..why, costs go out of control and benefits are seldom as promised
CRM (Customer Relationship Management) is a much-abused and much-maligned term. I am reminded of the elephant in mythology who was being felt up by 5 blind men and who ended up describing the elephant in as varied terms as “a pillar”, “a rope”, “a wall” and so on.
So, for a time about 5 years back, everyone was “doing” CRM. From the call centre agent to the marcom specialist sending out mailers to customers. Then there were CRM tools vendors; all from the contact management softwares which were little better than a rolodex to the sophiticated office telephony vendors.
So, instead of 5 blind men with their unique experiences, we often had ten or more definitions. I will try and break up the CRM universe in digestible nuggets, especially from the point of view of the small business owners. Even though, my post has more relevance to the B2B customers, I hope the B2C people can benefit as well.
CRM is a process of ensuring that the various ways in which the customers interact with us are logged, tracked, measured and hopefully triggers from this are used as feedback so that we make improvements in our customer interactions.
So, over time, CRM systems have come to mean:
1. The software for logging customer profile, activities, customer contact “campaigns”, “leads” etc.
2. The telephony and connected IT systems.
3. The add-ons: like the campaign execution tools like e-mail engines, the webinar platforms and so on. Linkages to “content management systems” whose prime function is organizing content for your own websites.
4. The “overlays”/ management bits: reporting on “sales funnel”, “active” vs “passive” part of the database.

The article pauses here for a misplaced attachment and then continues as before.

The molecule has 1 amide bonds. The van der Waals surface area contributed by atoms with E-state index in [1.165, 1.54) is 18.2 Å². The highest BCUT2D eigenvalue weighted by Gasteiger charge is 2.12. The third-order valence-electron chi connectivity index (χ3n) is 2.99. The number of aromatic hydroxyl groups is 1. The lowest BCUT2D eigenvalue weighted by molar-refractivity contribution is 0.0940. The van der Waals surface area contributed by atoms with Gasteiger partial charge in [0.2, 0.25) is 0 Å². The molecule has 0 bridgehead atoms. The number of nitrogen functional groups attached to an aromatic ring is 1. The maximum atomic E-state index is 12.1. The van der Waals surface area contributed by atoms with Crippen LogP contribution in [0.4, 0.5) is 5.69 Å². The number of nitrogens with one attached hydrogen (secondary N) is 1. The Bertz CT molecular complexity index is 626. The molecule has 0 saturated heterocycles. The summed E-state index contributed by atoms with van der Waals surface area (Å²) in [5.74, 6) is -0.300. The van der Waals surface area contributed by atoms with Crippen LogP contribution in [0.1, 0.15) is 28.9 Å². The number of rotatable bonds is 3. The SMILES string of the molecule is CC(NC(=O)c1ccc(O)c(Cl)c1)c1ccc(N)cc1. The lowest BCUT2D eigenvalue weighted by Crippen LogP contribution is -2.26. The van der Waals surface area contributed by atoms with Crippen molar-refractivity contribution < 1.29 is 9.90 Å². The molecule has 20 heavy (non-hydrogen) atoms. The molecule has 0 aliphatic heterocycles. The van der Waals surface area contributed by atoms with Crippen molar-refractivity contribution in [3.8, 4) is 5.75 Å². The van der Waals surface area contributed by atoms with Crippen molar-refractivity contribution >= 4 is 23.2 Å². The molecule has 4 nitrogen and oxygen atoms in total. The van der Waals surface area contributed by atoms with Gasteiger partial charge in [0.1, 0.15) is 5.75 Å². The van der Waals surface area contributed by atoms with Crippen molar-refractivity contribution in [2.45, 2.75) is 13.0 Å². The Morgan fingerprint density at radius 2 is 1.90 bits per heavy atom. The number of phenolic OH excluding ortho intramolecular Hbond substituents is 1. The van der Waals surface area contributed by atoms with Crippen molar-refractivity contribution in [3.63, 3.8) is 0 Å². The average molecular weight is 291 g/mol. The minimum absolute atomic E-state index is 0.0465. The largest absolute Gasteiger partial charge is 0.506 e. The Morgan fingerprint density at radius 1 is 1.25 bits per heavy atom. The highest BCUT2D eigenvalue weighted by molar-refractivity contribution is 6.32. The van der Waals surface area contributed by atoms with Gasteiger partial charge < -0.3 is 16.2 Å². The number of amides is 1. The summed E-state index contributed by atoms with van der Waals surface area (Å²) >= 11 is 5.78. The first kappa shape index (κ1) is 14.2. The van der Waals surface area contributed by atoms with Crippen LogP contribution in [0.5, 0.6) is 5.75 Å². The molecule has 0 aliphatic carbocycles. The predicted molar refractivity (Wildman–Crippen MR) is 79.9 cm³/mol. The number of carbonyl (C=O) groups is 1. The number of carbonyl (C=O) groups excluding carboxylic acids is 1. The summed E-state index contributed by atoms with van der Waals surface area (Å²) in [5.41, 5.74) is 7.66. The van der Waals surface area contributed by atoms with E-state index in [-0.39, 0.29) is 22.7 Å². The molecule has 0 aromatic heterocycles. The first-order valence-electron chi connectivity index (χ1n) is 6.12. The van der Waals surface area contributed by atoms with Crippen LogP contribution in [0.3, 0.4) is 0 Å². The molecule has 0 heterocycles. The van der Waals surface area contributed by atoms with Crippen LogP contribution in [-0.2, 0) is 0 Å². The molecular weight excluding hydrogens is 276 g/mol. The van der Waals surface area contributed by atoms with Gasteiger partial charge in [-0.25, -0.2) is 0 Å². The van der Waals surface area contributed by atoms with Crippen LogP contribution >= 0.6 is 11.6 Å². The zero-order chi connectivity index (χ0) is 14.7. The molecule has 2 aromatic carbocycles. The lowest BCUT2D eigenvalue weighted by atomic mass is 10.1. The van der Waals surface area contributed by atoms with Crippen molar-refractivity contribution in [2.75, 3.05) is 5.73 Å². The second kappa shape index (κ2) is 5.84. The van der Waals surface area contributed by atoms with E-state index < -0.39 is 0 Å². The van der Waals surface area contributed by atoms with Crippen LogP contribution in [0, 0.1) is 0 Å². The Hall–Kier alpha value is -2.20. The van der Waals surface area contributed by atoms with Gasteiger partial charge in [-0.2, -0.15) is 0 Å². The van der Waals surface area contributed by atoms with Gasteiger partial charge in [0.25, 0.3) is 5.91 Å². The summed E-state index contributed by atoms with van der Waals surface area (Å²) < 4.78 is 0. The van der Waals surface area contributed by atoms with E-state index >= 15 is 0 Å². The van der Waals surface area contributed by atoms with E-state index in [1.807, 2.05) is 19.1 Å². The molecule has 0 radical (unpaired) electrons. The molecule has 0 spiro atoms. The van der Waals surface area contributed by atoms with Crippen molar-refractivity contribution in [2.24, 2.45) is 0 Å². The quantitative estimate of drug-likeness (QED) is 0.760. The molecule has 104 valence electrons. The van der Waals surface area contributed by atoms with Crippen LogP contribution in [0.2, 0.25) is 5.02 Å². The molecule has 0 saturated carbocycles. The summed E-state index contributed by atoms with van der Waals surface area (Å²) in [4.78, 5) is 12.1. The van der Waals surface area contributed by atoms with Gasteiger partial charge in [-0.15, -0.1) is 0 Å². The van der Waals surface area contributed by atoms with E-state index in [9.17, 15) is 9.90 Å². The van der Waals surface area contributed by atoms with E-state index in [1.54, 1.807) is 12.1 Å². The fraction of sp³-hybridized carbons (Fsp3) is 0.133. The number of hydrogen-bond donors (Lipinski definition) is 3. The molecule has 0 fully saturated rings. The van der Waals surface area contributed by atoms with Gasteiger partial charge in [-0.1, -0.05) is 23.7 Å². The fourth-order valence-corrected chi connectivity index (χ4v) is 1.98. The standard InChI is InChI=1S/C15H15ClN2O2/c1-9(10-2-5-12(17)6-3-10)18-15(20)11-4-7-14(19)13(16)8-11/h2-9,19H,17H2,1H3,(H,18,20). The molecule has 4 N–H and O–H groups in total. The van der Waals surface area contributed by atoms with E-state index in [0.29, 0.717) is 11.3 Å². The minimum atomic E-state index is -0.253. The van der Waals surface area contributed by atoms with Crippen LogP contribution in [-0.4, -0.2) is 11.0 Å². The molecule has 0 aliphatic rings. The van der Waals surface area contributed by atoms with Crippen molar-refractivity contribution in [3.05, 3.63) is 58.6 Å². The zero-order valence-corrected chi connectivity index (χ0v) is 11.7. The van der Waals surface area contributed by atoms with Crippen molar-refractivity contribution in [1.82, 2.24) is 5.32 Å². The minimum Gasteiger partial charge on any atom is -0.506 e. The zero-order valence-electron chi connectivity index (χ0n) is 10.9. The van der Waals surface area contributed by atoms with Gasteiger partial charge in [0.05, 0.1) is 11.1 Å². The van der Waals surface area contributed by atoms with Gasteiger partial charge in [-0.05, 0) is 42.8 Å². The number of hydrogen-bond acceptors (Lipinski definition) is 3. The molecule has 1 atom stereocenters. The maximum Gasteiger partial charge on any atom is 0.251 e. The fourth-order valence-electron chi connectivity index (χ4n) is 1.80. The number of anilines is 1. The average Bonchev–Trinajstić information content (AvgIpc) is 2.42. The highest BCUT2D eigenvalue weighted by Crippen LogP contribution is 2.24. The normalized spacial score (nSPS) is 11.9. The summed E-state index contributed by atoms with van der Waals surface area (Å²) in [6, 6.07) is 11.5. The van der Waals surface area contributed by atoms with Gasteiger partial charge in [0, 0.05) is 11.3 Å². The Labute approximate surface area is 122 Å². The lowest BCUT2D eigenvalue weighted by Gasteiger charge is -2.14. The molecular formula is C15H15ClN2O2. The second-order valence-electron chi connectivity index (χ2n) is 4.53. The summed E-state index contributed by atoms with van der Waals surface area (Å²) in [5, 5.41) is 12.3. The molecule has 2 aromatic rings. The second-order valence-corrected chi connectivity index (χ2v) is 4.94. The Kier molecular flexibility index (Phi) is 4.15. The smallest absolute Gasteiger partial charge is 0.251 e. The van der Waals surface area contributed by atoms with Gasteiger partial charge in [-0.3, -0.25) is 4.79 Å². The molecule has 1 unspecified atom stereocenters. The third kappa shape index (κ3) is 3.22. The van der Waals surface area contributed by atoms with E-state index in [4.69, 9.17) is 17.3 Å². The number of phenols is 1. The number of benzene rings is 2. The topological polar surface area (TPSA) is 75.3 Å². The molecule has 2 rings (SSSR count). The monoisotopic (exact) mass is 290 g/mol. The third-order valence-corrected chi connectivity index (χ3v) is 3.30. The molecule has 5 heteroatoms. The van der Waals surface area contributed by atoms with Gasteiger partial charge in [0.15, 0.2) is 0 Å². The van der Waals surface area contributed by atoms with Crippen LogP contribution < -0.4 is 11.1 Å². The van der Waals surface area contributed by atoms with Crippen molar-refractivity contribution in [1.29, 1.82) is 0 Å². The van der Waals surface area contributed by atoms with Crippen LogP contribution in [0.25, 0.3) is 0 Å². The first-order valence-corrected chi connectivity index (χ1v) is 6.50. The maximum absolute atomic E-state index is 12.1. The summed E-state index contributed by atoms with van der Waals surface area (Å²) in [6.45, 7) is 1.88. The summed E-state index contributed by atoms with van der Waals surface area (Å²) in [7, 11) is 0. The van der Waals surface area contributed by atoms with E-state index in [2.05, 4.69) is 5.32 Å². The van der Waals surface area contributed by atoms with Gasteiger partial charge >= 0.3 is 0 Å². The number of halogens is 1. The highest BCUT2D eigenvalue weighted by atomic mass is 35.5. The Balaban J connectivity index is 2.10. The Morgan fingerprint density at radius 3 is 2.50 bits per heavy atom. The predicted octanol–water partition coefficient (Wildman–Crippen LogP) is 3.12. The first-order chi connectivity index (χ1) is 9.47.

The problem lies in the scope. Since most CRM projects are initiated by marketing, most CRM systems pay a lot of emphasis on “profiling” both the “account” (customer company) and the “contact” (customer company employee). So, we log everything; including SIC codes and industry segments and number of employees and company website address. We record the contact “interests” as explicitly stated and their interaction history, as providing clues to what they “really want”.
Not that it mattered. It is a brave marketer indeed, especially in those big MNC “marcom factories” who will confess to not having enough contacts to target for a marketing campaign. So, targeting filters would be “flexed”; boolean operator “OR” will replace “AND” and sufficient targets will be generated for doing yet another “mass-mailer”. And, this is a self-perpetuating cycle; those that are once targeted in campaign, will find themselves in subsequent mailing lists too.
All CRM software sellers know their audience. They know it is marketing which will be most influential in taking a decision on what software to buy. So, they make sure their software is heavy on profiling, campaign management (linkage to execution is optional) and has a lead transfer path. Since Marketing does not like feedback, seldom will you see a CRM system which provides a “back-flow” path for crappy leads.
Everything has a cost. Profiling every customer to death has a cost; in terms of acquiring the data, keeping it updated and so on. In the B2B scenario at least, the front line salesmen are the ones that gather the data and input into the system. Their motivation for this work is low since to them, this has low linkage to how their pay and commission is determined.
What aggravates the problem for a small business running a team of 20 or less salesmen covering 500 or less accounts who interact, engage and purchase with varying frequency, is that most CRM softwares were written for big businesses and have been scaled down for small businesses. Salesforce.com ends up costing anything between for Rs 5000/- to Rs 15,000/- per month, per user. This does not include initial customization cost and porting of data from legacy system and so on. Nor does it include the cost of training for users. While MNCs would happily shell out this money, I think this is way too much for most Indian small businesses. This is definitely a big reason why most Indian small businesses are still managing their customers contacts in Outlook and prospect summaries in Excel.
In my next post (s), I will talk about “just enough specifications” for a CRM system which should work for most small businesses in India.